How an employer calculates an employee’s hours worked is also relevant because not all employees are hourly workers.  For employees working on an hourly basis the employer is required to calculate actual hours of service for records of hours worked and hours for which payment is due (this includes hours for which an employee is entitled to be paid such as holidays, vacation and illness).

There are three methods for calculating the hours for non-hourly employees and employers need not choose the same method for every employee.

First the employer can count the actual hours of service from records of hours worked and hours for which payment is made or due for vacation, holiday, illness, etc.

Second, the employer can use a days-worked equivalency method whereby the employee is credited with eight hours of service for each         day for which the employee would be required to be credited with at least one hour of service.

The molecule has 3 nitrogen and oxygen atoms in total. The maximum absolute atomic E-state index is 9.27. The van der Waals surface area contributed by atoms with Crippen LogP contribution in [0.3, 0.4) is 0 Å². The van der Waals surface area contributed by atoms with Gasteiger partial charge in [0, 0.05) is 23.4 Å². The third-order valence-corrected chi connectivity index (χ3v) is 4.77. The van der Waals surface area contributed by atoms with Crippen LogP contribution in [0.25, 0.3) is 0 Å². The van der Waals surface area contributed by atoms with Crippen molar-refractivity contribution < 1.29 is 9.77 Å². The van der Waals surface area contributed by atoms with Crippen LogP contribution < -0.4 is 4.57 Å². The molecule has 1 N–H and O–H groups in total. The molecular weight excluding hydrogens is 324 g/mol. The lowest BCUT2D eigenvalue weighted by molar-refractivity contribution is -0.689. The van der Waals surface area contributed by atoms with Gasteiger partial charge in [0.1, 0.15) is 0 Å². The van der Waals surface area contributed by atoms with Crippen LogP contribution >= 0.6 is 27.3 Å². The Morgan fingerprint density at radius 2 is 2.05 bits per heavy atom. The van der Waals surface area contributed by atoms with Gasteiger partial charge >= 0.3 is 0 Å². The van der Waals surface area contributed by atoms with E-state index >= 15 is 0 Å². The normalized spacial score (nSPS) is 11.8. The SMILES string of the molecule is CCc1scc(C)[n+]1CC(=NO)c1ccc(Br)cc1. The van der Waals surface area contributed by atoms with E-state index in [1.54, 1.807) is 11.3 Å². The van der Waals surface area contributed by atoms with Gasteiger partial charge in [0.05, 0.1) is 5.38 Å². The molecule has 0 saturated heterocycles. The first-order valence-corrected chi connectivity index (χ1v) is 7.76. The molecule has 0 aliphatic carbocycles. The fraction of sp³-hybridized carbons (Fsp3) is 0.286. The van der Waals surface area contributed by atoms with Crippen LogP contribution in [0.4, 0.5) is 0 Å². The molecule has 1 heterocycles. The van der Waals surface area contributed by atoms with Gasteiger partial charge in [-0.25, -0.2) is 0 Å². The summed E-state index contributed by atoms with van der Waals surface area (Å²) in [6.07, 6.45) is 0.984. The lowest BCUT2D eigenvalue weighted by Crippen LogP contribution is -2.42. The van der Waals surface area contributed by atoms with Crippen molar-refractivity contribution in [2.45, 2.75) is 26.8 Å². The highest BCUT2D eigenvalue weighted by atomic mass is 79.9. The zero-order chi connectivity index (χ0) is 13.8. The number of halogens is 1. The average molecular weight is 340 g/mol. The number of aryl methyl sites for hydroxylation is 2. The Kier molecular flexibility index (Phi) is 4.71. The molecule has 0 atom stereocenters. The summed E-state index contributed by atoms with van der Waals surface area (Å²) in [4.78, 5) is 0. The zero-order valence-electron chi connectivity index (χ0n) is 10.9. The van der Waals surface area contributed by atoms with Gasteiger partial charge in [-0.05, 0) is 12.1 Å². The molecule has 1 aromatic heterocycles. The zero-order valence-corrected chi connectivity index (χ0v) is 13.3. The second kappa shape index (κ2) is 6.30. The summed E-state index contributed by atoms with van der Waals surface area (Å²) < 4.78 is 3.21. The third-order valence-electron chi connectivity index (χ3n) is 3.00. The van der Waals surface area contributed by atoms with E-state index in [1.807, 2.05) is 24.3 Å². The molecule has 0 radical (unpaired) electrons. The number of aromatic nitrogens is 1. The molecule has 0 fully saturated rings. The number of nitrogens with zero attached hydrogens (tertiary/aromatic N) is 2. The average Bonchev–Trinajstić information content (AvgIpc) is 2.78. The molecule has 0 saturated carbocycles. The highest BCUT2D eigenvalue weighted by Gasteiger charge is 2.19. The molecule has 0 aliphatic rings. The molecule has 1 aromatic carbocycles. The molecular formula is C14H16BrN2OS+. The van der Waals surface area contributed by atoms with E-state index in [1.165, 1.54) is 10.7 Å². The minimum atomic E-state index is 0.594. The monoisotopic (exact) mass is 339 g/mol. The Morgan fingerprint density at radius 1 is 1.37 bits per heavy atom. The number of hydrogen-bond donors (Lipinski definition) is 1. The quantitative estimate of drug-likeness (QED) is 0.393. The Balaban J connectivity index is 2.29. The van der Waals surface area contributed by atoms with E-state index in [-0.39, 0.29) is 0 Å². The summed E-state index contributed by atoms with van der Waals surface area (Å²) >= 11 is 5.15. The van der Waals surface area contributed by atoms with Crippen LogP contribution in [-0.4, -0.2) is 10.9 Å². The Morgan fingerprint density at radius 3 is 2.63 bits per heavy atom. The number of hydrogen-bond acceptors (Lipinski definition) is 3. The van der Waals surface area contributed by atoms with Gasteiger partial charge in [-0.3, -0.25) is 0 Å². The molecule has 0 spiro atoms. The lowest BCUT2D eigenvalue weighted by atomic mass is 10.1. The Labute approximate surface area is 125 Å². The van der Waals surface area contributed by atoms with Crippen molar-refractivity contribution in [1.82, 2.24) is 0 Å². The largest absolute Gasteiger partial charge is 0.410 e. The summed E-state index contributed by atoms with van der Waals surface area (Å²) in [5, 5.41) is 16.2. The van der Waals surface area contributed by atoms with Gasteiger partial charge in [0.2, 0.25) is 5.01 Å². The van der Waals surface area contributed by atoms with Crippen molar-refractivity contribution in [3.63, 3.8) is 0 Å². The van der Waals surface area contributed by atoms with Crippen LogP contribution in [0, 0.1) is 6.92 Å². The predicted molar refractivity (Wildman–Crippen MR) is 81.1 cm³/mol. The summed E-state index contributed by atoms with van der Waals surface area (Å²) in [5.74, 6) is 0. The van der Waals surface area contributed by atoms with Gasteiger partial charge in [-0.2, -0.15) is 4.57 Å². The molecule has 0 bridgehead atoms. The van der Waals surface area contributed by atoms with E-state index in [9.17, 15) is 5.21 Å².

Third, the employer can use a weeks-worked equivalency of 40 hours of service per week for each week for which the employee would be required to be credited with at least one hour of service.

Note that an employer may not use a method that would understate the hours worked.  For example, an employer isn’t permitted to use the days-worked equivalency method for an employee who works three ten hour days per week because this method would understate the employee’s hours of service as being 24 hours of service per week, which would result in the employee being treated as not a full-time employee.

 

Putting it all together